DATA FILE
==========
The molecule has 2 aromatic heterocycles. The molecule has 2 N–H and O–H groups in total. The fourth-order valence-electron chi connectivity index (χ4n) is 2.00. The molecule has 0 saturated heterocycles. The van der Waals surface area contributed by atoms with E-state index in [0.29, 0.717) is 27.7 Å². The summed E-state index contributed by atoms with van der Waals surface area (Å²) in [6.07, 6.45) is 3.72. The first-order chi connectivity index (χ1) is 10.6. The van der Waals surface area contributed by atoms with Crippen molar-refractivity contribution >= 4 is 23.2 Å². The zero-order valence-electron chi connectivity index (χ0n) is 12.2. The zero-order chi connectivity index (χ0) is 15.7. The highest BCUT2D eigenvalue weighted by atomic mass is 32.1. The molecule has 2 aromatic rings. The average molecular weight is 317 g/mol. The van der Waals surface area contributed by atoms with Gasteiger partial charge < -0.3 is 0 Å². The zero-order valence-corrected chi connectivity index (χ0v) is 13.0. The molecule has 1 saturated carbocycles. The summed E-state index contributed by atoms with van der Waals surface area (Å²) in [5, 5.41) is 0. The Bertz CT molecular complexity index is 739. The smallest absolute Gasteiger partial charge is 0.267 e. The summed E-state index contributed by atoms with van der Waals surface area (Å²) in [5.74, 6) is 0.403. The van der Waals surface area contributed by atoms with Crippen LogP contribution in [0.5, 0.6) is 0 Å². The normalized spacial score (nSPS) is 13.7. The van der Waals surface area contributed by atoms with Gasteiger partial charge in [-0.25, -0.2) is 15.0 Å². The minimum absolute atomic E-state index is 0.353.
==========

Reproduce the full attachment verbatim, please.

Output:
The molecule has 2 aromatic heterocycles. The molecule has 2 N–H and O–H groups in total. The fourth-order valence-electron chi connectivity index (χ4n) is 2.00. The molecule has 0 saturated heterocycles. The van der Waals surface area contributed by atoms with E-state index in [0.29, 0.717) is 27.7 Å². The summed E-state index contributed by atoms with van der Waals surface area (Å²) in [6.07, 6.45) is 3.72. The first-order chi connectivity index (χ1) is 10.6. The van der Waals surface area contributed by atoms with Crippen molar-refractivity contribution >= 4 is 23.2 Å². The zero-order valence-electron chi connectivity index (χ0n) is 12.2. The zero-order chi connectivity index (χ0) is 15.7. The highest BCUT2D eigenvalue weighted by atomic mass is 32.1. The molecule has 2 aromatic rings. The average molecular weight is 317 g/mol. The van der Waals surface area contributed by atoms with Gasteiger partial charge < -0.3 is 0 Å². The zero-order valence-corrected chi connectivity index (χ0v) is 13.0. The molecule has 1 saturated carbocycles. The summed E-state index contributed by atoms with van der Waals surface area (Å²) in [5, 5.41) is 0. The Bertz CT molecular complexity index is 739. The smallest absolute Gasteiger partial charge is 0.267 e. The summed E-state index contributed by atoms with van der Waals surface area (Å²) in [5.74, 6) is 0.403. The van der Waals surface area contributed by atoms with Crippen LogP contribution in [0.5, 0.6) is 0 Å². The normalized spacial score (nSPS) is 13.7. The van der Waals surface area contributed by atoms with Gasteiger partial charge in [-0.25, -0.2) is 15.0 Å². The minimum absolute atomic E-state index is 0.353.